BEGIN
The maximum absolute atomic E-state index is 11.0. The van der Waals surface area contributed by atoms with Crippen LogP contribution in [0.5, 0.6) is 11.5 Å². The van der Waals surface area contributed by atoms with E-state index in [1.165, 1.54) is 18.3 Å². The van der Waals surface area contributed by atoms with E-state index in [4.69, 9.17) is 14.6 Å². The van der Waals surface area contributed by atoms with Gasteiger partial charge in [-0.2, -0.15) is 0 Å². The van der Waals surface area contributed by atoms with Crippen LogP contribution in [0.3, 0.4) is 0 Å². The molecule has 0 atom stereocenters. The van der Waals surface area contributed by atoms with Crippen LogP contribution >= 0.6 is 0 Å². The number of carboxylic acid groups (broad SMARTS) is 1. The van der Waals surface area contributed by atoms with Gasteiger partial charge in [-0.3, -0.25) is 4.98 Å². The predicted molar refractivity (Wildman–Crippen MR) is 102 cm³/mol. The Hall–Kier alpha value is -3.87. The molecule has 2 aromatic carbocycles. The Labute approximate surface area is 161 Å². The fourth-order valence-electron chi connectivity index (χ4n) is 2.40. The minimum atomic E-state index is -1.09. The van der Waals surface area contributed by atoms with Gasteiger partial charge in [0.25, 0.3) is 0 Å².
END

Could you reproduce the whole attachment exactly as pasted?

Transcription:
The maximum absolute atomic E-state index is 11.0. The van der Waals surface area contributed by atoms with Crippen LogP contribution in [0.5, 0.6) is 11.5 Å². The van der Waals surface area contributed by atoms with E-state index in [1.165, 1.54) is 18.3 Å². The van der Waals surface area contributed by atoms with E-state index in [4.69, 9.17) is 14.6 Å². The van der Waals surface area contributed by atoms with Gasteiger partial charge in [-0.2, -0.15) is 0 Å². The van der Waals surface area contributed by atoms with Crippen LogP contribution in [0.3, 0.4) is 0 Å². The molecule has 0 atom stereocenters. The van der Waals surface area contributed by atoms with Crippen LogP contribution >= 0.6 is 0 Å². The number of carboxylic acid groups (broad SMARTS) is 1. The van der Waals surface area contributed by atoms with Gasteiger partial charge in [-0.3, -0.25) is 4.98 Å². The predicted molar refractivity (Wildman–Crippen MR) is 102 cm³/mol. The Hall–Kier alpha value is -3.87. The molecule has 2 aromatic carbocycles. The Labute approximate surface area is 161 Å². The fourth-order valence-electron chi connectivity index (χ4n) is 2.40. The minimum atomic E-state index is -1.09. The van der Waals surface area contributed by atoms with Gasteiger partial charge in [0.25, 0.3) is 0 Å².